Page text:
The National Catholic Review

Over at Catholic Digest, Editor in Chief Dan Connors recently wrote a thought-provoking article in which he expresses a frustration with clericalism, arguing that the laity needs to look at the possibility of its own complicity in the abuse scandal. The crisis, and who is to blame, is, as he says in his article, "a very complex subject." Thoughts? An excerpt is below:

Many of us have long exalted our clergy. The institutional Church told us priests are “special” and we took it to heart. We were told they followed Christ in stronger ways than we did, and we said “Amen.” Following the lead of many in the hierarchy, we exalted their kind of priesthood and ignored our own. It may have had benefits for some of us. In a way it served our needs: The pressure was off; they could lead the sacrificial lives; we just wanted to know the minimum we needed to do to get to heaven. And in a Protestant society suspicious and scornful of Catholics to begin with, we could take pride in our exalted, well educated, and saintly clergy.

I’m being much too broad and superficial here, of course, but in general, with multiple exceptions all over the place, the Church gave us a steady diet of clericalism, and we gobbled it up. Seeing priests as weak or sick or perpetrators of crime had ramifications way beyond the individual in question. It touched the life of the Church and the trust we placed in it; it would give aid and comfort to people who scorned the Church we love. Better to hide it, like a spouse of an alcoholic, hiding and covering and doing everything possible to avoid the satisfied clucking of those who gloried in his or her shame.

By putting priests and the Church high on a pedestal, we all cooperated in a system that nurtured cover-ups and excuses. So I wonder: Do we have the right to feel smug and self-righteous when the system that encouraged bishops to make all those horrendous mistakes was one that we not only failed to protest, but eagerly participated in? While we demand to see what the bishops have learned, and how they are making sure this will never happen again, maybe we should also be asking what we have learned in all this. How are we addressing the root causes of the cover-ups and our complicity in the system that facilitated them?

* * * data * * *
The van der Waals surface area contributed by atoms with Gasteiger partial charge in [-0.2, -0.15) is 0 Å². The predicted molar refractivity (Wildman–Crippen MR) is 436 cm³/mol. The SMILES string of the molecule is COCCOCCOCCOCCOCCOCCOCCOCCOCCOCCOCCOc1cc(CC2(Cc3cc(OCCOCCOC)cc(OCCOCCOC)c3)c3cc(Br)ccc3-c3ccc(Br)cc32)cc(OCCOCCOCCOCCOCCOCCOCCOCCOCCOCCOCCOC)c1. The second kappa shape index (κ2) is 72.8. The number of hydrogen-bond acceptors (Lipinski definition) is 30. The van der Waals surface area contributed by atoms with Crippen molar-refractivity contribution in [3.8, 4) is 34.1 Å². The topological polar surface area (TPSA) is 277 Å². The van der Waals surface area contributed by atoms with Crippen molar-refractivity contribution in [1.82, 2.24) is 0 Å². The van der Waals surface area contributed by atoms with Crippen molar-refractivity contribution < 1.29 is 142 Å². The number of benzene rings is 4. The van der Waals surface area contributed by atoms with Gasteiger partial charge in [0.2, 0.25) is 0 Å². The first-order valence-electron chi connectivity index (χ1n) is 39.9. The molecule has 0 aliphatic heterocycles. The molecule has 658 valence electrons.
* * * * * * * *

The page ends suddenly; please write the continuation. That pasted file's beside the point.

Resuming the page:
...[A]s loyal Catholics muster to the barricades, shouldn’t we be careful about putting anyone above criticism, challenging the motives of everyone who seeks information, and rushing to defend the Church at all costs, no matter what? Again, it just makes me wonder: Isn’t that the kind of thinking that got us into this trouble in the first place?

Read the rest here.

Kerry Weber

Comments

JIM MCCREA | 4/27/2010 - 8:12pm
Yes, us pampered pew potatoes have done sooooooooooo much to put them there clerics on a pedestal.
 
"Lay persons have always been enemies of the clergy."
Pope Boniface VIII, Clericis Laicos (1296)
 
 
Molly Roach | 4/27/2010 - 8:48am
Here's a possibility to consider:  when faced with the "specialness" of the clergy, loyal Roman Catholics simply projected all of their own goodness onto the clergy and enjoyed it there.  That could be the pedestal.  And such a dynamic is, in its way, as narcissistic and self-involved as clericalism.  I was painfully weaned from this at an early age when a parish priest told my mother that they didn't have room for vegetables in their school.  He was talking about my brother.  Anyway, clerical and religious pedestals do not build faith up.  They do not lead to Christ.  They lead to fallible human beings and confusion if this is where you've deposited your goodness.
Anonymous | 4/27/2010 - 12:12am